The loquat is a delicious, plum-sized fruit that can be picked and eaten right off the tree. However, this unique fruit can also be enjoyed in various loquat recipes, like this Loquat Jam. Other loquat recipes include loquat wine, cobbler, pie, chutney, and barbecue sauce. They can also be brewed in hot water to make loquat tea. Loquats can be somewhat sour. Luckily, this makes them ideal for loquat jam or preserves. Adding a pinch of cardamom really balances out the flavor of this unique jam.
What Are Chinese or Japense Plums?
Loquats are originally from China, and are commonly referred to as either “Chinese Plums” or “Japanese Plums.” They are also known as “Japanese medlar.” Loquats are often confused with Kumquats. Although they are nothing alike in taste or appearance. I imagine the reason for the confusion is that both fruits end with “quat” and are somewhat obscure. One difference between the two is that loquats grow in clusters. Although both fruits originated in China, Kumquats are, in fact, citrus. They look like pecan-sized oranges. Kumquats are eaten along with their peel. This is because the fruit itself is quite sour. Moreover, the peel is sweet, which balances out the flavors beautifully.
What Do Loquats Taste Like?
Loquats have thin, smooth skin that can be easily peeled when the fruit is ripe. However, the fruit can also be eaten with the skin on. When ripening, Loquats go from green to yellow and eventually develop a deep orange hue.
When picked too soon, they taste sour. However, if you allow them to fully ripen they are as juicy as a ripe pear. I’ve seen the flavor described as a mix of citrus, apple, cherry, and plum. I guess everyone has their own way of describing it. For me, however, a loquat tastes like a mango/peach combination. Each loquat has one to four large shiny, brown seeds. These seeds pop out easily when the fruit is cut, or a taken a bite out of. Loquat seeds are poisonous if consumed in large quantities, so be sure to keep them out of the reach of pets and children.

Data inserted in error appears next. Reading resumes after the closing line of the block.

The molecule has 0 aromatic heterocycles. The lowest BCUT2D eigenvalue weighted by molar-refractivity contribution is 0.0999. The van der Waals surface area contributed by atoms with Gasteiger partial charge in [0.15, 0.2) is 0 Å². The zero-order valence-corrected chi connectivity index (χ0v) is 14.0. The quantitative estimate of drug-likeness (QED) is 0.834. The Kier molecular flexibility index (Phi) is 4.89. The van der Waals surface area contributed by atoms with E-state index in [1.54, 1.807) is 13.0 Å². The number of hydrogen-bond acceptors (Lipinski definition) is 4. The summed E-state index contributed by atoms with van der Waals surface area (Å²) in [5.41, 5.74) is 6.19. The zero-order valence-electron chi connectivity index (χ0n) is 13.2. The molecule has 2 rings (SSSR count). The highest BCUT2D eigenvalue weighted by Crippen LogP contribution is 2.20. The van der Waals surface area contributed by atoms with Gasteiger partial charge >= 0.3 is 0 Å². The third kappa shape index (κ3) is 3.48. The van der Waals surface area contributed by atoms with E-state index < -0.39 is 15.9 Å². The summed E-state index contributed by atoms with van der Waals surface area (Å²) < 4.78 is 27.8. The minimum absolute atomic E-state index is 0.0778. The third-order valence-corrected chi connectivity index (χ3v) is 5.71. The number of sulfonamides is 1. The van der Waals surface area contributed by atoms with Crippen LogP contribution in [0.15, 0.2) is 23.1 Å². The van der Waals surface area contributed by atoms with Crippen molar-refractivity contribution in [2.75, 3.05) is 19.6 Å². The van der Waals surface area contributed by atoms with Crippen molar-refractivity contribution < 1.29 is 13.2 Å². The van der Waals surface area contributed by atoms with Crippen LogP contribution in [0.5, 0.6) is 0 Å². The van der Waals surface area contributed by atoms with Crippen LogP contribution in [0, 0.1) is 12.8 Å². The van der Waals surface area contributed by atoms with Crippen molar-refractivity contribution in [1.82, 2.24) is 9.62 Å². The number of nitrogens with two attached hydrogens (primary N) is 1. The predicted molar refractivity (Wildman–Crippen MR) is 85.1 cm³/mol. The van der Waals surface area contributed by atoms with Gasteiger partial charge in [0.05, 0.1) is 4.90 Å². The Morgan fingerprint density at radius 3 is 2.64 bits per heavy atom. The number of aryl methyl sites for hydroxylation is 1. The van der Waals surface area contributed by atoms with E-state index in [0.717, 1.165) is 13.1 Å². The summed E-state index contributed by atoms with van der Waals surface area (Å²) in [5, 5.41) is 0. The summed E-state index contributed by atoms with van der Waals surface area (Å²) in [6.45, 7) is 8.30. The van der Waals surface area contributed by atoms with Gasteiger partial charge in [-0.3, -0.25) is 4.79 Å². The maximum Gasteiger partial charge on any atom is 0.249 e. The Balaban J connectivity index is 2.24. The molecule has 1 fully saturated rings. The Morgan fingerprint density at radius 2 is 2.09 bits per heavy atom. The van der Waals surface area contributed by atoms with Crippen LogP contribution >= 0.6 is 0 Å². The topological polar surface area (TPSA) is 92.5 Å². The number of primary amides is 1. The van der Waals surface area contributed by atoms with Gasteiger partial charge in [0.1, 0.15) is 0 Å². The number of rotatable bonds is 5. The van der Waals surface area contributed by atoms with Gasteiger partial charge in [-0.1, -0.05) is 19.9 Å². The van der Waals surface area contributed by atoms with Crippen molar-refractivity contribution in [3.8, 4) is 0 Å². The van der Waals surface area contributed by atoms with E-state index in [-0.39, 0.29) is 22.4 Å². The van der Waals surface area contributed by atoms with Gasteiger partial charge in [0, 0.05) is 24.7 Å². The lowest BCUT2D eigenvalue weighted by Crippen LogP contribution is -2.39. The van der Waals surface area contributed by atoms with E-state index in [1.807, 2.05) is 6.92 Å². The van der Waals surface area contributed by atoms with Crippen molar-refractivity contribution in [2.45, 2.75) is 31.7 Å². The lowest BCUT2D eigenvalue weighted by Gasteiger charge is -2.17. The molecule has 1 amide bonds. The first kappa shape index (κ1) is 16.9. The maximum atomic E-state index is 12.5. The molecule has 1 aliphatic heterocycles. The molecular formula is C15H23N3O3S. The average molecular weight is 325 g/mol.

What Does Loquat Jam Taste Like?
To me, Loquat Jam tastes similar to Peach Jam. It has a definite sour flavor, similar to other jams including plum and apricot jam. One of the things that affect the flavor of this jam is the flavoring added. Because loquats are sour, to begin with, very little lemon juice is required. Other flavorings include vanilla and cardamom. I can’t decide which of the two is my favorite. For this reason, I make it both ways. If you don’t have vanilla beans on hand, just use 1 teaspoon of vanilla extract.
Is it Hard Growing Loquats?
I remember eating loquats as a child in Iraq. They were called “Yenjeh it Doonyeh” I attempted to find out what “Yengeh” means, but was unsuccessful. One of my Facebook group members mentioned it was a Persian word, which would explain why I don’t know the meaning of the word. However, “Doonyeh” means “world” in Assyrian. These days, loquats can be found in many countries, including the U.S., where they can be grown in zones 7-10. The plant does well in full sun, as well as partial shade. Loquats thrive when planted in well-draining soil, and are watered regularly. Although loquats can be grown from seeds (like the one my mom planted in her San Diego home), they do better when planted using a cutting. For more information on growing loquats, check out this Loquat Fact Sheet.